This news story was updated at 4:58 p.m.
By Sharyn L. Decker
Lewis County Sirens news reporter
CHEHALIS – A judge rejected Ronald A. Brady’s lawyer’s idea of the Onalaska man remaining free on a bond while his appeal is pending for fatally shooting a suspected burglar and sentenced Brady this morning to just over five years in prison.
Brady, 60, was convicted of second-degree manslaughter in Lewis County Superior Court almost two weeks ago.
At his sentencing today, Deputy Prosecutor Shane O’Rourke asked the judge to impose 63 months, the top of the standard sentencing range combined with three mandatory years because a firearm was used.
Defense attorney Don Blair asked the judge to consider just six months in the county jail.
Judge Nelson Hunt was brief.
The sentence will be 63 months, Hunt said.
“While it’s true a burglary may have been about to be committed, the defendant had many opportunities to do just about anything to avoid this deadly confrontation,” Hunt said. “And in fact, the defendant did what he stated he was going to do.”
Fifty-six-year-old Thomas McKenzie of Morton died the night of April 19, 2010 outside the house Brady owns on the the 2100 block of state Route 508. Brady admitted firing five or six shots with a .22 caliber rifle, three of them toward Thomas McKenzie.
A dozen friends and acquaintances of Brady’s sat behind him this morning in the courtroom in Chehalis. About twice that many took up seats elsewhere in the audience.
Deputy Prosecutor O’Rourke asked the judge to impose the maximum time allowed, 27 months from the top of the standard sentencing range, along with the 36 mandatory months because a gun was used.
“There’s no dispute the jury found this was an intentional act,” O’Rourke told the judge.
The defendant made a decision to go to the property “where he didn’t even live, laying in complete wait in the darkness,” he said.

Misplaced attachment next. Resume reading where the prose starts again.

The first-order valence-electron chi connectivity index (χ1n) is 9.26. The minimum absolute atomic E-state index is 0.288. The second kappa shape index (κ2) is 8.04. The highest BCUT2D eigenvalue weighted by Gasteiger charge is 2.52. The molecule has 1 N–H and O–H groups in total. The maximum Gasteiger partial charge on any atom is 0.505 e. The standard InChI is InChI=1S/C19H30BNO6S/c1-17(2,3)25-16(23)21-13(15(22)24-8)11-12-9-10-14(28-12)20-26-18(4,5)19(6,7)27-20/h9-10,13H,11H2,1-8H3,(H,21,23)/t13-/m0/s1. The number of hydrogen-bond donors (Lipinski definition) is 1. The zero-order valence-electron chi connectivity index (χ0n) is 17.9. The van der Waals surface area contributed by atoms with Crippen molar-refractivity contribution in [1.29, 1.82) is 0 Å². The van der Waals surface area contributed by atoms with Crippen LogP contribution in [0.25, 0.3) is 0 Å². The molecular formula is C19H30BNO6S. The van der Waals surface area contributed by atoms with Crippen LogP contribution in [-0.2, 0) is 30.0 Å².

Brady went outside and fired his gun and kept shooting even after Tom McKenzie began to run, O’Rourke said.
“He admitted eventually, I did shoot him, and hit him,” he said. “He caused this by going offensively outside the garage.”
Lastly, O’Rourke said, there is a victim, a person slain by the defendant on the night in question; a person who did not need to die.
Centralia defense attorney Blair reminded the judge that although a pretrial ruling prevented him from calling the McKenzie’s burglars during the trial, the prosecutor did so during his closing, and so Blair was finally able to do that too.
“I think what’s getting glossed over is what really was going on that night,” Blair told the judge. “The McKenzies were there to burglarize the defendant’s house.”
Brady had been stolen from as many as seven times in the past, he said. The McKenzies showed up on his property uninvited, he said.
Blair described his client as a law-abiding citizen who has done nothing but be cooperative throughout the case.
“If the McKenzies had lived their lives like Ron had lived his, we wouldn’t be here today,” he said.
Blair agreed his client waited inside his own house, and probably was angry, feeling violated.
“And if somebody showed up at my house in the middle of the night, I’d probably start shooting too,” Blair said.
He asked the court to approve a mitigated sentence downward to six months.
About 30 minutes was given to several members of Thomas McKenzie’s family to address the judge before sentencing.
Robert McKenzie, of Morton, spoke briefly.
“My name is Robert McKenzie. Tom is my son,” he said.
Robert McKenzie pointed out Brady acknowledged he’d do the same thing again, and wasn’t sorry for what he did. He’s cold-blooded, the father said.